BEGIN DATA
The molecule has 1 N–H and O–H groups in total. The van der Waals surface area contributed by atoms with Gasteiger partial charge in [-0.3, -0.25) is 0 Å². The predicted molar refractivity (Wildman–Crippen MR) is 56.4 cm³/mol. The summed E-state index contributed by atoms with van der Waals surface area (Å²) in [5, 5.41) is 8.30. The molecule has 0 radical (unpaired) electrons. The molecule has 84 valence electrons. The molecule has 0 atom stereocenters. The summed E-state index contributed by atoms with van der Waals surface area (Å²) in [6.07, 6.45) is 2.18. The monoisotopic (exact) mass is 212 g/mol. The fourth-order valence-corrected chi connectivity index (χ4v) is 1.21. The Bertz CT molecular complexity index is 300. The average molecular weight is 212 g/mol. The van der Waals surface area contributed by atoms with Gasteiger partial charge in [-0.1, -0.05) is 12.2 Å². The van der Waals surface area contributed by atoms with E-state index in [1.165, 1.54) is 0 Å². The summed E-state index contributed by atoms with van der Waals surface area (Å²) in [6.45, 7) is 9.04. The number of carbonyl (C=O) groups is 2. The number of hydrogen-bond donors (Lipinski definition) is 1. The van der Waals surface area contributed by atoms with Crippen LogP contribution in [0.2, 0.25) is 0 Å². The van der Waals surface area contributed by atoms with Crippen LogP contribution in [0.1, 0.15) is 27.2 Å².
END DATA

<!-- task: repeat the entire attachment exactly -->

The molecule has 1 N–H and O–H groups in total. The van der Waals surface area contributed by atoms with Gasteiger partial charge in [-0.3, -0.25) is 0 Å². The predicted molar refractivity (Wildman–Crippen MR) is 56.4 cm³/mol. The summed E-state index contributed by atoms with van der Waals surface area (Å²) in [5, 5.41) is 8.30. The molecule has 0 radical (unpaired) electrons. The molecule has 84 valence electrons. The molecule has 0 atom stereocenters. The summed E-state index contributed by atoms with van der Waals surface area (Å²) in [6.07, 6.45) is 2.18. The monoisotopic (exact) mass is 212 g/mol. The fourth-order valence-corrected chi connectivity index (χ4v) is 1.21. The Bertz CT molecular complexity index is 300. The average molecular weight is 212 g/mol. The van der Waals surface area contributed by atoms with Gasteiger partial charge in [-0.1, -0.05) is 12.2 Å². The van der Waals surface area contributed by atoms with E-state index in [1.165, 1.54) is 0 Å². The summed E-state index contributed by atoms with van der Waals surface area (Å²) in [6.45, 7) is 9.04. The number of carbonyl (C=O) groups is 2. The number of hydrogen-bond donors (Lipinski definition) is 1. The van der Waals surface area contributed by atoms with Crippen LogP contribution in [0.2, 0.25) is 0 Å². The van der Waals surface area contributed by atoms with Crippen LogP contribution in [0.1, 0.15) is 27.2 Å².